Saturday, November 28, 2015

I Have A Doubt

Firstly, why is "doubt" spelled with a B. It just doesn't make any sense!

Anyway, it's Friday, November 27th, so we are, by definition, 27 days into November, and 27 days into my NoBeProMo attempt to post 30 blog posts in the months. I currently stand at, including this very one, which totally counts, 23 posts, putting me a whole four posts behind.

I'm not confident I can make that up.

Mostly, I've just been lacking in inspiration for what to write about. Inspiration comes from all kinds of places. A whole lot of the posts have been about Ada already, because they're easy to write. Her and Claire and all that are on my mind some days. My previous post on trailers came about because of the recent Captain America: Civil War first trailer.

I've been desperately trying to write some short story stuff as well, but I'm having major minor writer's block. Why "major minor"? Well, it's only a short story for my personal blog, not the fifth installment in a massively successful fantasy series. It would suck to not be able to write the next book in a series millions of people are waiting for. I'd honestly love to write something again, as my short story posts are ones I enjoy going back and reading again years later. But it's just not happening.

Work hasn't helped, even though I can't complain. I've been crazy busy and it's been lots of fun. I've been working with the toddlers and infants a lot, which is always an enjoyable experience. But all this fun has meant little time for writing.

So, I'm behind. I'm honestly going to do my best over the weekend to catch up, but... well... the post title says it all.

Good luck to me.

The Trouble With Trailers

The purpose of movie trailers is to entice the general public in to see your movie. It should grab the attention of the viewer and make them interested in learning more, in discovering the full story and, ultimately, giving you their cash in ticket prices or sales.

It should not reveal, or appear to reveal the entire story. The trailer for The Martian contains a scene from the climax of the book. Now, admittedly, maybe it's only obvious to me because I had read the book, but still. The trailer for Terminator: Genisys has a major reveal! I was warned in advance, and loved the twist when I saw it in theatres. But, as Honest Trailers point out, that's nothing new for the Terminator franchise. Only watch this if you've seen both T2 and Genisys.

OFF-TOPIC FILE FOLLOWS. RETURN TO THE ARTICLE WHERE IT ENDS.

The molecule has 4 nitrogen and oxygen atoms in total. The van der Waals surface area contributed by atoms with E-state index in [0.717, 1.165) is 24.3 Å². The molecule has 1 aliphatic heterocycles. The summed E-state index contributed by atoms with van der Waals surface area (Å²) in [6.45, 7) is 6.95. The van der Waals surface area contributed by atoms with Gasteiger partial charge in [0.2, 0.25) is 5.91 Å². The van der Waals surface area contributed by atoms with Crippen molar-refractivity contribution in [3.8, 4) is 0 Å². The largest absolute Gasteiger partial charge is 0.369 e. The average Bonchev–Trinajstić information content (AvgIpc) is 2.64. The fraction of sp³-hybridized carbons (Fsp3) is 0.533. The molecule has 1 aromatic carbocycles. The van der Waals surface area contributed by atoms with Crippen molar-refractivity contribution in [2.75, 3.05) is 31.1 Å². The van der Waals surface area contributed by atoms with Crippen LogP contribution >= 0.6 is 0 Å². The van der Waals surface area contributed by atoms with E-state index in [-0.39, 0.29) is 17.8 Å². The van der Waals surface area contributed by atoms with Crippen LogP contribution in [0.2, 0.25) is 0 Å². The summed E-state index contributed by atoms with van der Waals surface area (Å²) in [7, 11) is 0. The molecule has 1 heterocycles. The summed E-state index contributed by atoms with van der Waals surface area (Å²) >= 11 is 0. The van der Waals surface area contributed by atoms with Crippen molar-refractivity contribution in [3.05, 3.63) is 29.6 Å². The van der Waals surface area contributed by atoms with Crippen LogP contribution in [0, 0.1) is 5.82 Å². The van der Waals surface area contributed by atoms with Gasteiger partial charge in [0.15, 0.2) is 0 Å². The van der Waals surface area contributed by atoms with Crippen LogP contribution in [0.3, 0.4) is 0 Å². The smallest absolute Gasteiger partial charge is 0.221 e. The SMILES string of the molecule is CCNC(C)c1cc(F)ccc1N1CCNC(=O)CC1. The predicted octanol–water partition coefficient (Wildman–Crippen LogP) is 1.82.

As a matter of fact, as a viewer, I've learned to stop watching trailers once I'm hooked. I only watched that first trailer for The Martian, and I really enjoyed it, despite having previously read the superior novel. As mentioned, Genisys was a really great experience in the cinema, a lot of fun, even if it was only an okay movie, but mostly because I hadn't seen the trailers.

Once I've decided to see a movie, I'm pretty much done with trailers. It sometimes take more than one, but more often than not, the first real trailer is enough to get my attention. I've only seen that first, "Chewie, we're home" trailer for the Force Awakens and avoided screenshots, additional footage and any or all talk about it. I'm looking forward to seeing this on a big, big screen, with the best quality surround sound. I'm going to enjoy going in almost completely unspoiled and coming out, hopefully, with a smile on my face.

But I'm not nearly as excited for the Force as I am for a Civil War. This. Just this.

Done. Completely, utterly done. No more trailers, no behind the scenes, no photos from the set, and definitely no "exclusive footage". I'm already excited. I don't need any more.

Roll on May, 2016!

Monday, November 23, 2015

Baby Tipping Part Three

Nighttime doesn't have to be difficult, but you will have to endure some rough patches. Claire and I spent the first few weeks handing off to each other at night. Claire would feed, and I'd look after diapering. It was still exhausting, but at least we could get decent naps at night.

For the most part, it worked well, but there was a run of five or six nights in a row when Ada was three or four weeks old where Ada would refuse to go to sleep, crying and complaining and fighting every attempt to get her to sleep, and then wake constantly through the night. We were exhausted, frustrated and stressed. But it passed, and we got through it together.